|Publication number||US5573435 A|
|Application number||US 08/521,721|
|Publication date||Nov 12, 1996|
|Filing date||Aug 31, 1995|
|Priority date||Aug 31, 1995|
|Publication number||08521721, 521721, US 5573435 A, US 5573435A, US-A-5573435, US5573435 A, US5573435A|
|Inventors||Dimitry G. Grabbe, Iosif Korsunsky|
|Original Assignee||The Whitaker Corporation|
|Export Citation||BiBTeX, EndNote, RefMan|
|Patent Citations (9), Referenced by (74), Classifications (8), Legal Events (5)|
|External Links: USPTO, USPTO Assignment, Espacenet|
The invention relates to an electrical contact having a tandem loop configuration for use in a connector between electrical interfaces.
Electronic packages having leads arranged in a ball grid array (BGA) or a land grid array (LGA) are known. These packages have a relatively low height which is desirable for saving space in electronic assemblies. The packages may be surface mounted directly on a circuit board in a soldering process wherein the leads become solder bonded to a corresponding array of circuit pads on the board. However, solder bonding has the drawback that the package is not easily removable for replacement or upgrade. It is often desirable to provide a connector for mounting the electronic package on the circuit board in a separable fashion. Keeping the connector height low is a major consideration.
Connectors are known for removably mounting a BGA or LGA package on a circuit board. Such connectors are disclosed in U.S. Pat. Nos. 4,511,197; 4,513,353; 4,647,124; and 4,699,593. These connectors comprise a substantially flat dielectric housing which resides between the electronic package and the circuit board. The housing has an array of cavities in which are disposed electrical contacts arranged in correspondence with the array of leads of the electronic package. Each of the contacts has a pair of oppositely extending noses which project beyond external surfaces of the connector housing. When the package is mounted on the connector, each of the contacts has one nose engaged with a respective lead of the package and the other nose engaged with a respective pad on the board. A compressive force is applied to the package and the board to assure firm engagement of each nose with its respective lead or pad. Typically, the compressive force may be applied by pressure plates which are fastened together to sandwich the package, connector and board therebetween.
Considering the circuit board to lie in a horizontal plane, the contacts must be compliant in the vertical direction in order to assure engagement with all of the leads and pads despite any coplanarity mismatch between the package and the board. Further, the contacts, which exert a spring force when compressed, should have a low spring rate to keep normal forces on the leads and pads within a desired range. High compliancy and a low spring rate can be accomplished by contacts which have a long spring length and a small cross-sectional area, but increases in spring length are associated with increases in inductance, and reductions in cross-sectional area are accompanied by increases in electrical resistance, both of which are detrimental to electrical performance.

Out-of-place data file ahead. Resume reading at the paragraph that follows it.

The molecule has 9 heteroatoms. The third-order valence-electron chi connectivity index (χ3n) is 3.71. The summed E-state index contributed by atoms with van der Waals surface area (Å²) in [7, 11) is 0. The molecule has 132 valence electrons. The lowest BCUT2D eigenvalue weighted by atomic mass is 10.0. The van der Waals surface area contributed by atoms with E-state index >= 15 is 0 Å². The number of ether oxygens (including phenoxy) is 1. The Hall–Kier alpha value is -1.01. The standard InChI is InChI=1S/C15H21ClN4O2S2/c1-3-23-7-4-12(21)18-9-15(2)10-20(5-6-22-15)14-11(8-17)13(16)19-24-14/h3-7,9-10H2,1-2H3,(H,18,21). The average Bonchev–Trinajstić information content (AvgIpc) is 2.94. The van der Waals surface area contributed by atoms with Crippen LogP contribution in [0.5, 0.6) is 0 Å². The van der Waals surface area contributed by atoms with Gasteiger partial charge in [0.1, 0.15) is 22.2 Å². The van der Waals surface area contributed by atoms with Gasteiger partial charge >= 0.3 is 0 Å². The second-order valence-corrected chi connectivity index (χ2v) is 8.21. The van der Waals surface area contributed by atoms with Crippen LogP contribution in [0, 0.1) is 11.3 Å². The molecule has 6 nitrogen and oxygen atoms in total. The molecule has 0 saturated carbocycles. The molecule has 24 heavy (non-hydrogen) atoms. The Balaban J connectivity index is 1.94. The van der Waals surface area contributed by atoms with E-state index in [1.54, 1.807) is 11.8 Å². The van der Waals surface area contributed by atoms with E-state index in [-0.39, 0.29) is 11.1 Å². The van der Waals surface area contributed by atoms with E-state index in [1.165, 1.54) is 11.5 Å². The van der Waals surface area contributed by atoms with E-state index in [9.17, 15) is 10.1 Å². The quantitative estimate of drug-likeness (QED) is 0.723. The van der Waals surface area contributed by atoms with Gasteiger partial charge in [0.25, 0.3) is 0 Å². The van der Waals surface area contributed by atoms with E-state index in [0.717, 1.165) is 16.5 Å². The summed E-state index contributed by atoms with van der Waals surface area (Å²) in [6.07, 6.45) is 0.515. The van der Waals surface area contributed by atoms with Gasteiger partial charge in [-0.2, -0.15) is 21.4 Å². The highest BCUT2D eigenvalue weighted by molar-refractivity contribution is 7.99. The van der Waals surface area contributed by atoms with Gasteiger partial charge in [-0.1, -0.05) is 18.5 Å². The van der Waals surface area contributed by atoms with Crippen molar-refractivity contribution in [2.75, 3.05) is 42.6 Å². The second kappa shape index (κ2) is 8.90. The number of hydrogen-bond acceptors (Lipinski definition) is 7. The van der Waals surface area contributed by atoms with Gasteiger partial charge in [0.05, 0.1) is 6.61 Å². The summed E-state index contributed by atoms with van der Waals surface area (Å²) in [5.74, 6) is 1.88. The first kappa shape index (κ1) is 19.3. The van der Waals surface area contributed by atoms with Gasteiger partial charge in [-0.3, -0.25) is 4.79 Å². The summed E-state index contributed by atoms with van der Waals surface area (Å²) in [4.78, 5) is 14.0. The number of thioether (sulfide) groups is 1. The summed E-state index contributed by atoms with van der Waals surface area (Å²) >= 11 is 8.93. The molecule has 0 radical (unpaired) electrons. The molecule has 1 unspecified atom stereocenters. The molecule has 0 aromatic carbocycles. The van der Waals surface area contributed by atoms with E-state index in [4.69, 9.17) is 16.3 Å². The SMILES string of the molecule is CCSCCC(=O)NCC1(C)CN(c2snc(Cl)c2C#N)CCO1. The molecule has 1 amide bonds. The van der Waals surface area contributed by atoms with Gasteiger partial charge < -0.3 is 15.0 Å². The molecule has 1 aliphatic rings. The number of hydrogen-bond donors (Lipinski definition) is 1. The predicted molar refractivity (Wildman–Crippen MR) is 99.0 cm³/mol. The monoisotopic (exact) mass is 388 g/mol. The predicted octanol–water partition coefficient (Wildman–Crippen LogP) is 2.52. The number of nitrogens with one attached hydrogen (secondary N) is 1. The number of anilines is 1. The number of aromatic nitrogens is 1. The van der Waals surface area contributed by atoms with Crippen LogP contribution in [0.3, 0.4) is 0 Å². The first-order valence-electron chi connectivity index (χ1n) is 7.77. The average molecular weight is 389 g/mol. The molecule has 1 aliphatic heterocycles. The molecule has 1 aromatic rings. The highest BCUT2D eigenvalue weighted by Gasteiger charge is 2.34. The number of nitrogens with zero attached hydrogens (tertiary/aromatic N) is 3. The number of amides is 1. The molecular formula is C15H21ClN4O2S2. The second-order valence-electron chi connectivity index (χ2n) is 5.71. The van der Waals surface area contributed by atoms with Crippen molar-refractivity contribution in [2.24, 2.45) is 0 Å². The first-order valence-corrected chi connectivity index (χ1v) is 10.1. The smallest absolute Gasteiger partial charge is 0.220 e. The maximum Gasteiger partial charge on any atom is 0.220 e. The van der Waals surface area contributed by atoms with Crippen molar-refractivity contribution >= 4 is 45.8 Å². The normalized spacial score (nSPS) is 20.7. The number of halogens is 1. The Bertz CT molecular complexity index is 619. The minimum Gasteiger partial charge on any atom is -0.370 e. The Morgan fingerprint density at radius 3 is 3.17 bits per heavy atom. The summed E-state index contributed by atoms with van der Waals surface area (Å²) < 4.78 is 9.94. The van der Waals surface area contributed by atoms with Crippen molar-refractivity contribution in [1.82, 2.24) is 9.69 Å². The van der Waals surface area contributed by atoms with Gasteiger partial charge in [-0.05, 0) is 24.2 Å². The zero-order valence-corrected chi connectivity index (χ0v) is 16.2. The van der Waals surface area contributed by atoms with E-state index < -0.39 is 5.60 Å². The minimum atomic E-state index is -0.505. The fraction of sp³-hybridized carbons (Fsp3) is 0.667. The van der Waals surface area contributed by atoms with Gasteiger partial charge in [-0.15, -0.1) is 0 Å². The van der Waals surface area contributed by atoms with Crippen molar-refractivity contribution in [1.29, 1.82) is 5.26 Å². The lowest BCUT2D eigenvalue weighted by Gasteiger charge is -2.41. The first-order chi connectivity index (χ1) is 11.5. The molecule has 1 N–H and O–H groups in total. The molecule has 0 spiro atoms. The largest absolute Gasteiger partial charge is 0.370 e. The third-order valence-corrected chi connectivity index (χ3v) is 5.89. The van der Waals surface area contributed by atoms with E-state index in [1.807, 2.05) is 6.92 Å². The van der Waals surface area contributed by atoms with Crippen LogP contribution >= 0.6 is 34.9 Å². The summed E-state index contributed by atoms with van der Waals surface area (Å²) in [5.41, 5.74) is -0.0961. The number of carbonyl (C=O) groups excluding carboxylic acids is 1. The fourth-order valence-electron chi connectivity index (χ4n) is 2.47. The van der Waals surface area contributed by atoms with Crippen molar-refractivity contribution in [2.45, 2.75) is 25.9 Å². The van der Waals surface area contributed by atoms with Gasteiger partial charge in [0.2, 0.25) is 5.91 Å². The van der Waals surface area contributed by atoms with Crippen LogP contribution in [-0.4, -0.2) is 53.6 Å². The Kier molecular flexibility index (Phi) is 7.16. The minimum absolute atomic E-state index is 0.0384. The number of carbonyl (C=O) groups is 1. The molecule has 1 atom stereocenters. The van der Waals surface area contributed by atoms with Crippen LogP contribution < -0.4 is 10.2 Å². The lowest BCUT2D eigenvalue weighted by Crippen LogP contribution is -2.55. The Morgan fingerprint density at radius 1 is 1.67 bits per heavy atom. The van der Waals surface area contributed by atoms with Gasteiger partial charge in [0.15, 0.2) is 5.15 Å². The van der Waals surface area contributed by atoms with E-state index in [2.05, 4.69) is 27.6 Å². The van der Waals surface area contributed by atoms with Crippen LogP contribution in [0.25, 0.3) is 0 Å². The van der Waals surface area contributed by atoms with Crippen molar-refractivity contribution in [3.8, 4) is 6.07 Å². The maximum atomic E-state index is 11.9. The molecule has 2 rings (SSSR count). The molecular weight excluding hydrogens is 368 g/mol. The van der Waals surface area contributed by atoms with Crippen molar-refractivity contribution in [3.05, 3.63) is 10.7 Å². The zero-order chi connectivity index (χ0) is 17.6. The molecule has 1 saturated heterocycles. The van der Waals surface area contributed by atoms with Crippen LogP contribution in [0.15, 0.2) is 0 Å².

Accordingly, it is an object of the present invention to provide a contact for an electrical connector which offers high compliancy and a low spring rate along with low electrical resistance and a reduction in self-inductance effects.
An electrical contact for use in a connector between electrical interfaces comprises a generally flat contact body formed as a monolithic unit, the body having a central member and a pair of compliant sections on opposite sides of the central member. Each of the compliant sections has a contact section at an end remote from the central member, and the body is resiliently compressible along an axis of deflection extending through the central member and the contact sections. Each of the compliant sections extends along a looping course which originates at the central member and terminates at a respective distal end having a convex surface, and the central member has a pair of pockets each with a concave surface which is shaped complementary to the convex surface of a respective one of the distal ends, whereby the distal ends reside in their respective pockets and are held in the central member during deflection of the contact body.
The invention will now be described by way of example with reference to the accompanying drawings in which like elements in different figures thereof are identified by the same reference numeral and wherein:
FIG. 1 shows a kinematic linkage model on which the invention is patterned.
FIG. 2 is a side elevation view of a contact according to the invention.
FIG. 3 is an isometric view of the contact.
FIG. 4 is a top plan view of a portion of an electrical connector with which the contact can be used.
FIG. 5 is a cross-sectional view showing the contact in a connector engaged between an electronic package and a circuit board.
An electrical contact according to the invention is patterned on a kinematic linkage model 10 shown in Fig. 1. The linkage model is a simple arrangement of cross bars 11, 12 which are connected by a central pivot pin 20, and links 13, 14, 15, 16 which have ends attached to respective pivot pins 21 thru 26. Compression springs 18 and tension springs 19 resiliently resist compression of the linkage model along its major axis A and maintain the linkage model in equilibrium during periods when it is undeflected by external forces. The springs 18 and 19 can be selected according to their spring characteristics in order to obtain a desired spring rate for the linkage model in the direction of the axis A. This linkage model possesses desirable characteristics for an electrical contact such as relatively high compliancy in a relatively short length, and a dual pathway between opposite ends. The linkage model is converted to a workable shape for a contact in order to retain the desirable characteristics.